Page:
Home > Communication Tools > How to Communicate Positively With SCAMPER

How to Communicate Positively With SCAMPER

By: Kevin Watson MSc - Updated: 1 Apr 2012 | comments*Discuss
 
Scamper Positive Thinking Ideas

SCAMPER is an acronym. It summarises a technique for positive communication.

S is for substitute

C is for combine

A is for adapt

M is for modify

P is for put to an alternative use

E is for eliminate

R is for rearrange

Positive Communication

Positive communication at work relies on positive thinking. It’s hard, though, to think positively all the time.

There are pressures in the workplace that act against positive thinking. The poor state of the economy may be damaging an organisation and its staff. A new law may be forcing an organisation to rethink the way it goes about its business. Increasing competition in the marketplace may be eroding an organisation’s profits and putting jobs at risk.

SCAMPER is a way of thinking and communicating positively despite such problems. Its seven key words prompt questions. Managers and staff can use these questions to come up with fresh ideas and new approaches. These may help an organisation address the challenges it faces.

The SCAMPER categories, and examples of what each one refers to, are as follows.

Substitute

When faced with a negative situation, a manager or worker should ask if there’s a substitute. An organisation’s product, for example, may be selling badly. Instead of accepting this situation, the question to ask is whether the organisation can use its resources to make a better and more popular product.

Combine

Sometimes at work, too many people or processes can be involved in one issue. The result is bad feelings all round. To resolve this, it’s worth asking whether the organisation can combine materials, products or jobs to make matters run more smoothly.

Adapt

An organisation may not have changed its structure, products or services for years. Questioning why this is so, and adapting the workplace, or the products and services, can move an organisation forward. Success and profitability may improve.

Modify

Modification is similar to adaptation. The type of question to ask is whether modifications to work processes, for example, can boost morale, cut costs and raise profits. Modifying such aspects of work can lead to positive change.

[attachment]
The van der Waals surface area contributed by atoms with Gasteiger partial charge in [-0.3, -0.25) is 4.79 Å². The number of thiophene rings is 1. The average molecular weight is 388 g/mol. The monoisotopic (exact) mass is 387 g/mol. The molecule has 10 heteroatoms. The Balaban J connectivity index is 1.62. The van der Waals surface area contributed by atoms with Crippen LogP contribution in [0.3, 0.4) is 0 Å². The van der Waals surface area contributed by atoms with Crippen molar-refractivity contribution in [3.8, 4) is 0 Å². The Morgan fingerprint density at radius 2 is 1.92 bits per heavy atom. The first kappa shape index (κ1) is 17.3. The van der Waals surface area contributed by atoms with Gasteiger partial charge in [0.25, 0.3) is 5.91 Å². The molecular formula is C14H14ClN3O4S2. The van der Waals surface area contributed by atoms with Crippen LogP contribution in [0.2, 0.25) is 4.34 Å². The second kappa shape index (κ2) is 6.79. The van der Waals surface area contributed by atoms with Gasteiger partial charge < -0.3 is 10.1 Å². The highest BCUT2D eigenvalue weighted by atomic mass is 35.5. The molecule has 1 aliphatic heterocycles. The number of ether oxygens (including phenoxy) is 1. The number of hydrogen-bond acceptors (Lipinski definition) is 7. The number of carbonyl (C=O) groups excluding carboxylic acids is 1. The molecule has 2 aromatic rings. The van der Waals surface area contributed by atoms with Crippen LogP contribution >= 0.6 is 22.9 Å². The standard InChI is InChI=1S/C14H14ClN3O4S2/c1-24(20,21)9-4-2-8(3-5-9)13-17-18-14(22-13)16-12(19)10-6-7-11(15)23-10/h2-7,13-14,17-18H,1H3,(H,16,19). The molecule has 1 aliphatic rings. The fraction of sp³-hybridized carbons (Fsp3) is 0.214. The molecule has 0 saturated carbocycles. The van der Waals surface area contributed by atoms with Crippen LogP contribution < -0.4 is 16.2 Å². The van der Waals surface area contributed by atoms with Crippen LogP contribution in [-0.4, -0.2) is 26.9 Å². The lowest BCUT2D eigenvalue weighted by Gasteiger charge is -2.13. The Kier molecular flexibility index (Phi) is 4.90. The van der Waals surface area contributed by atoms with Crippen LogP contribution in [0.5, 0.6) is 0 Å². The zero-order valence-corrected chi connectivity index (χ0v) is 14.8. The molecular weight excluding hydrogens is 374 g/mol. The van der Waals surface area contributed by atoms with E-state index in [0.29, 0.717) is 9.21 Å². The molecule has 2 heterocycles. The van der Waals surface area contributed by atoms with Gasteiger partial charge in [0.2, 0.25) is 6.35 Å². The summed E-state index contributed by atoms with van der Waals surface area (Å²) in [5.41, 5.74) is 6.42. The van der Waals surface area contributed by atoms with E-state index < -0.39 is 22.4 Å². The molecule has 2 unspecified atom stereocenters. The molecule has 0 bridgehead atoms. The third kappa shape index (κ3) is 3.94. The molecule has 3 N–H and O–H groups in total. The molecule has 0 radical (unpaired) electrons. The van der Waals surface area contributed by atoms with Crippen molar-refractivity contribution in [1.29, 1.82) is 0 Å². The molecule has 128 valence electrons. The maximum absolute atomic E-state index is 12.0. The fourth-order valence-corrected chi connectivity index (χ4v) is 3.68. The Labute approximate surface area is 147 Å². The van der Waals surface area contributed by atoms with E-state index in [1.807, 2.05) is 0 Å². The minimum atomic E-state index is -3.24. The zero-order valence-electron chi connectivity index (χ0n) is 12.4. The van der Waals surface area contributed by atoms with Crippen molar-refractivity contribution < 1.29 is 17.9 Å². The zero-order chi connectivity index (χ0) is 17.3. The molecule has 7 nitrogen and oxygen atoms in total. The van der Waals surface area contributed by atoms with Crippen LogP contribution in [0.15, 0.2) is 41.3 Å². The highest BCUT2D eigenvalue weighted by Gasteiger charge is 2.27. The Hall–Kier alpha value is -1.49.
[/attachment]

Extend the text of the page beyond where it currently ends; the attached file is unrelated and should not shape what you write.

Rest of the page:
Put to an Alternative Use

Occasionally, it’s possible to change a negative situation into a positive by putting something or someone to an alternative use. A member of staff, for instance, who is unhappy with his or her current role, may work more productively elsewhere in the organisation. The purpose here is to question why an organisation should not use alternatives.

Eliminate

Elimination isn’t as drastic as it sounds. It refers to a questioning process that aims to cut out unnecessary processes and bureaucratic hurdles. The result is a simpler and more effective approach to making a product or providing a service.

Rearrange

Questioning how to rearrange matters at work can throw up innovative and successful ideas. These ideas may cover any aspect of the workplace from the way in which a production line runs to the total overhaul of a product or service.

Categories

These are the seven SCAMPER categories. The questions related to each of them will differ according to what an organisation does.

Developing the questions and asking them, however, encourages positive and creative communication. This in turn helps overcome challenges and leads to an enthusiastic outlook among managers and staff.

You might also like...
Share Your Story, Join the Discussion or Seek Advice..
Why not be the first to leave a comment for discussion, ask for advice or share your story...

If you'd like to ask a question one of our experts (workload permitting) or a helpful reader hopefully can help you... We also love comments and interesting stories

Title:
(never shown)
Firstname:
(never shown)
Surname:
(never shown)
Email:
(never shown)
Nickname:
(shown)
Comment:
Validate:
Enter word:
Topics
Further Reading...
Our Most Popular...
Add to my Yahoo!
Add to Google
Stumble this
Add to Twitter
Add To Facebook
RSS feed
You should seek independent professional advice before acting upon any information on the WorkCommunication website. Please read our Disclaimer.